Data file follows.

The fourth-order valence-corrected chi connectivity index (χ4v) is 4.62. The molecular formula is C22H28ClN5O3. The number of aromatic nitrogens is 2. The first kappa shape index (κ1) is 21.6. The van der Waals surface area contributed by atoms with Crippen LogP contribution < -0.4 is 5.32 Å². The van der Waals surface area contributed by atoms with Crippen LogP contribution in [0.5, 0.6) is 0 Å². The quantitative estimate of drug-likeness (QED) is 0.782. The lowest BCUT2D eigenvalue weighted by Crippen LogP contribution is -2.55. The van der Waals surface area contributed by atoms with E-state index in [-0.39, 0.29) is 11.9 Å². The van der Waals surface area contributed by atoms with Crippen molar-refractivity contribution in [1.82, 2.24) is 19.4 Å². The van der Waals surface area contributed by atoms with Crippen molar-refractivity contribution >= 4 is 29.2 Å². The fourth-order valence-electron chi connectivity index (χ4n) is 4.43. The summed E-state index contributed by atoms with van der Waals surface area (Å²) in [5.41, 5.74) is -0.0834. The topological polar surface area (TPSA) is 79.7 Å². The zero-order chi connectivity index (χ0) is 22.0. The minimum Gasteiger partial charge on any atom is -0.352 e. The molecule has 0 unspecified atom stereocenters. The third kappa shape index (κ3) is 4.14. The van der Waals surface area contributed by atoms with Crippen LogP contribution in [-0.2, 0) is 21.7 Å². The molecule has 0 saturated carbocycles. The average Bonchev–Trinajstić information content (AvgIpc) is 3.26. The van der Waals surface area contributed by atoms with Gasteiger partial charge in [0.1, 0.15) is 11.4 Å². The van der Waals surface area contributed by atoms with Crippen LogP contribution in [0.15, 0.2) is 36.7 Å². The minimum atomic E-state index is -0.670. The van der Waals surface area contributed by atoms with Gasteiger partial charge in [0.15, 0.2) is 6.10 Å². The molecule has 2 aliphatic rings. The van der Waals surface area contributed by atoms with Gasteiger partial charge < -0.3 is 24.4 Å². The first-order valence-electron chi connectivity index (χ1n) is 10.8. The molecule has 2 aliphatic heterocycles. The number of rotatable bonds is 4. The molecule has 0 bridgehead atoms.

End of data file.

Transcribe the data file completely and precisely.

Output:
The fourth-order valence-corrected chi connectivity index (χ4v) is 4.62. The molecular formula is C22H28ClN5O3. The number of aromatic nitrogens is 2. The first kappa shape index (κ1) is 21.6. The van der Waals surface area contributed by atoms with Crippen LogP contribution < -0.4 is 5.32 Å². The van der Waals surface area contributed by atoms with Crippen LogP contribution in [0.5, 0.6) is 0 Å². The quantitative estimate of drug-likeness (QED) is 0.782. The lowest BCUT2D eigenvalue weighted by Crippen LogP contribution is -2.55. The van der Waals surface area contributed by atoms with E-state index in [-0.39, 0.29) is 11.9 Å². The van der Waals surface area contributed by atoms with Crippen molar-refractivity contribution in [1.82, 2.24) is 19.4 Å². The van der Waals surface area contributed by atoms with Crippen molar-refractivity contribution >= 4 is 29.2 Å². The fourth-order valence-electron chi connectivity index (χ4n) is 4.43. The summed E-state index contributed by atoms with van der Waals surface area (Å²) in [5.41, 5.74) is -0.0834. The topological polar surface area (TPSA) is 79.7 Å². The zero-order chi connectivity index (χ0) is 22.0. The minimum Gasteiger partial charge on any atom is -0.352 e. The molecule has 0 unspecified atom stereocenters. The third kappa shape index (κ3) is 4.14. The van der Waals surface area contributed by atoms with Crippen LogP contribution in [-0.2, 0) is 21.7 Å². The molecule has 0 saturated carbocycles. The average Bonchev–Trinajstić information content (AvgIpc) is 3.26. The van der Waals surface area contributed by atoms with Gasteiger partial charge in [0.1, 0.15) is 11.4 Å². The van der Waals surface area contributed by atoms with Crippen LogP contribution in [0.15, 0.2) is 36.7 Å². The minimum atomic E-state index is -0.670. The van der Waals surface area contributed by atoms with Gasteiger partial charge in [0.15, 0.2) is 6.10 Å². The molecule has 2 aliphatic rings. The van der Waals surface area contributed by atoms with Gasteiger partial charge < -0.3 is 24.4 Å². The first-order valence-electron chi connectivity index (χ1n) is 10.8. The molecule has 2 aliphatic heterocycles. The number of rotatable bonds is 4. The molecule has 0 bridgehead atoms.